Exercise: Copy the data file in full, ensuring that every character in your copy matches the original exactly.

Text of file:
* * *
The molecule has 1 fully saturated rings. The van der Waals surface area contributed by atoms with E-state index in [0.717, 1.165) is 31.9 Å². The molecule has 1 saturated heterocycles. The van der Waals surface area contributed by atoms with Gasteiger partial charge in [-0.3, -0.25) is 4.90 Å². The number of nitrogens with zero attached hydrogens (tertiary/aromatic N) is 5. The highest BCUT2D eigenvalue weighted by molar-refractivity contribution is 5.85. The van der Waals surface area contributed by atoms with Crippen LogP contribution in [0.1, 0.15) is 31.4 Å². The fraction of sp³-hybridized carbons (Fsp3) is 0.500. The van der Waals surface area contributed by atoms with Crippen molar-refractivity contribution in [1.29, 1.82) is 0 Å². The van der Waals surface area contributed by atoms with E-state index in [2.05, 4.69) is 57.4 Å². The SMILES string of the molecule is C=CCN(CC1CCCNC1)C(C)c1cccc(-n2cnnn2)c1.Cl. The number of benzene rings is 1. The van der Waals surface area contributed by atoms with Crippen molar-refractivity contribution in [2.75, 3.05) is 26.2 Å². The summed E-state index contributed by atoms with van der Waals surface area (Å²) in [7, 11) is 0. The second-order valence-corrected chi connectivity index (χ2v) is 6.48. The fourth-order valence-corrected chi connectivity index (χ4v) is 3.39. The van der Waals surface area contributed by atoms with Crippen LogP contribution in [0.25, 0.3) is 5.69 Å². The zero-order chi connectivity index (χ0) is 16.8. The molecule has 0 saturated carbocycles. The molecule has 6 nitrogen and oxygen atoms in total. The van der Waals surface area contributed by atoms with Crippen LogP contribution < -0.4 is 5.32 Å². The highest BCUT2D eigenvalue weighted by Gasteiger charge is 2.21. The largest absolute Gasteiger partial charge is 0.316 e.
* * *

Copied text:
The molecule has 1 fully saturated rings. The van der Waals surface area contributed by atoms with E-state index in [0.717, 1.165) is 31.9 Å². The molecule has 1 saturated heterocycles. The van der Waals surface area contributed by atoms with Gasteiger partial charge in [-0.3, -0.25) is 4.90 Å². The number of nitrogens with zero attached hydrogens (tertiary/aromatic N) is 5. The highest BCUT2D eigenvalue weighted by molar-refractivity contribution is 5.85. The van der Waals surface area contributed by atoms with Crippen LogP contribution in [0.1, 0.15) is 31.4 Å². The fraction of sp³-hybridized carbons (Fsp3) is 0.500. The van der Waals surface area contributed by atoms with Crippen molar-refractivity contribution in [1.29, 1.82) is 0 Å². The van der Waals surface area contributed by atoms with E-state index in [2.05, 4.69) is 57.4 Å². The SMILES string of the molecule is C=CCN(CC1CCCNC1)C(C)c1cccc(-n2cnnn2)c1.Cl. The number of benzene rings is 1. The van der Waals surface area contributed by atoms with Crippen molar-refractivity contribution in [2.75, 3.05) is 26.2 Å². The summed E-state index contributed by atoms with van der Waals surface area (Å²) in [7, 11) is 0. The second-order valence-corrected chi connectivity index (χ2v) is 6.48. The fourth-order valence-corrected chi connectivity index (χ4v) is 3.39. The van der Waals surface area contributed by atoms with Crippen LogP contribution in [0.25, 0.3) is 5.69 Å². The zero-order chi connectivity index (χ0) is 16.8. The molecule has 0 saturated carbocycles. The molecule has 6 nitrogen and oxygen atoms in total. The van der Waals surface area contributed by atoms with Crippen LogP contribution < -0.4 is 5.32 Å². The highest BCUT2D eigenvalue weighted by Gasteiger charge is 2.21. The largest absolute Gasteiger partial charge is 0.316 e.